following areas:

*New enabling technologies
- Internet technologies
- Wireless applications
- Mobile Applications
- Multimedia Applications
- Protocols and Standards
- Ubiquitous Computing
- Virtual Reality
- Human Computer Interaction
- Geographic information systems
- e-Manufacturing

*Intelligent data management
- Intelligent Agents
- Intelligent Systems
- Intelligent Organisations
- Content Development
- Data Mining
- e-Publishing and Digital Libraries
- Information Search and Retrieval
- Knowledge Management
- e-Intelligence
- Knowledge networks

*Secure Technologies
- Internet security
- Web services and performance
- Secure transactions
- Cryptography
- Payment systems
- Secure Protocols
- e-Privacy
- e-Trust
- e-Risk
- Cyber law
- Forensics
- Information assurance
- Mobile social networks
- Peer-to-peer social networks
- Sensor networks and social sensing

*e-Learning
- Collaborative Learning
- Curriculum Content Design and Development
- Delivery Systems and Environments
- Educational Systems Design
- e-Learning Organisational Issues
- Evaluation and Assessment
- Virtual Learning Environments and Issues
- Web-based Learning Communities
- e-Learning Tools
- e-Education

*e-Society
- Global Trends
- Social Inclusion
- Intellectual Property Rights
- Social Infonomics
- Computer-Mediated Communication
- Social and Organisational Aspects
- Globalisation and developmental IT
- Social Software

*e-Health
- Data Security Issues
- e-Health Policy and Practice
- e-Healthcare Strategies and Provision
- Medical Research Ethics
- Patient Privacy and Confidentiality
- e-Medicine

*e-Governance
- Democracy and the Citizen
- e-Administration
- Policy Issues
- Virtual Communities

*e-Business
- Digital Economies
- Knowledge economy
- eProcurement
- National and International Economies
- e-Business Ontologies and Models
- Digital Goods and Services
- e-Commerce Application Fields
- e-Commerce Economics
- e-Commerce Services
- Electronic Service Delivery
- e-Marketing
- Online Auctions and Technologies
- Virtual Organisations
- Teleworking
- Applied e-Business
- Electronic Data Interchange (EDI)

*e-Art
- Legal Issues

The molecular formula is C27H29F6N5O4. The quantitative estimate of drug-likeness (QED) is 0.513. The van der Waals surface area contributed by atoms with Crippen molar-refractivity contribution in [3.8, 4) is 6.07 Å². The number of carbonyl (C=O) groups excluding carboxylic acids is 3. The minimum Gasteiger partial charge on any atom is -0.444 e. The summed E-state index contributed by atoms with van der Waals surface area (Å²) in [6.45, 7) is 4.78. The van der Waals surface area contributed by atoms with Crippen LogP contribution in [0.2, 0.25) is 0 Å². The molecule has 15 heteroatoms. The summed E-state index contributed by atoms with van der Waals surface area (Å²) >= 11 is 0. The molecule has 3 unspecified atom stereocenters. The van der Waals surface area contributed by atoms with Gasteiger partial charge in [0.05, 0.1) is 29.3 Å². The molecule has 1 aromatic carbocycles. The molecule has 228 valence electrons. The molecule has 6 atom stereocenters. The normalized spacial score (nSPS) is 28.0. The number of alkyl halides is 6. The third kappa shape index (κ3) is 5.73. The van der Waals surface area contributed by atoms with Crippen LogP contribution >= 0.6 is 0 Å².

- Patents
- Enabling technologies and tools

*e-Science
- Natural sciences in digital society
- Biometrics
- Bioinformatics
- Collaborative research

*Industrial developments
- Trends in learning
- Applied research
- Cutting-edge technologies

Important Dates:

*Workshop/Tutorial Proposal Submission: Extended March 15, 2013
*Notification of Workshop/Tutorial Acceptance: Extended March 25, 2013

The workshops proposal should be emailed to workshop at i-society.eu.

The tutorial proposal should be emailed to tutorial at i-society.eu

 For further details please visith www.i-society.eu



--[3]------------------------------------------------------------------------
        Date: Tue, 12 Mar 2013 17:27:10 -0400
        From: Brian Croxall <b.croxall at gmail.com>
        Subject: Beyond the Digital: Pattern Recognition and Interpretation. A CFP for MLA 2014

Friends,

Please share this CFP widely with colleagues and students. It's a late
CFP (mea culpa), and so the ACH, from which the call comes will
benefit from its amplification.
-------

Recent MLA Conventions have featured many sessions about the digital
humanities, considering their impact on methodology, pedagogy,
bibliography, race, and the profession itself. What is sometimes
forgotten, however, is that the output of digital analysis is not
itself the goal; rather, it is a means to an end, and that end is the
interpretation of a text or corpus (understood widely). This session
seeks to re-establish this understanding and conversation,
defamiliarizing the conversation about the digital and making it
re-familiar to the larger body of MLA participants.

This panel will presentations that offer interpretations of texts,
language, literature and/or literary history that definitely began
with a digital approach. Crucially, however, we will ask presenters to
speak not about their methods but instead about their interpretation,
results, and conclusions.

Speakers will give brief talks (5-7 minutes, depending on number of
participants). Speakers will also be invited to write brief blog posts
to be shared on their own websites as well as that of the Association
for Computers and Humanities (ACH) about their methods and approaches.
These posts will be shared at the session but will not form the
subject of the conversation.

Send 300-word abstracts and bio to brian.croxall at emory.edu by 27 March
2013 at 12pm EST. N.B. All panelists will need to be MLA members (or
have their membership waived) by April 7th.

I am organizing this session on behalf of the ACH. Since the ACH is an
allied organization of the MLA, this session is guaranteed for the
2014 MLA.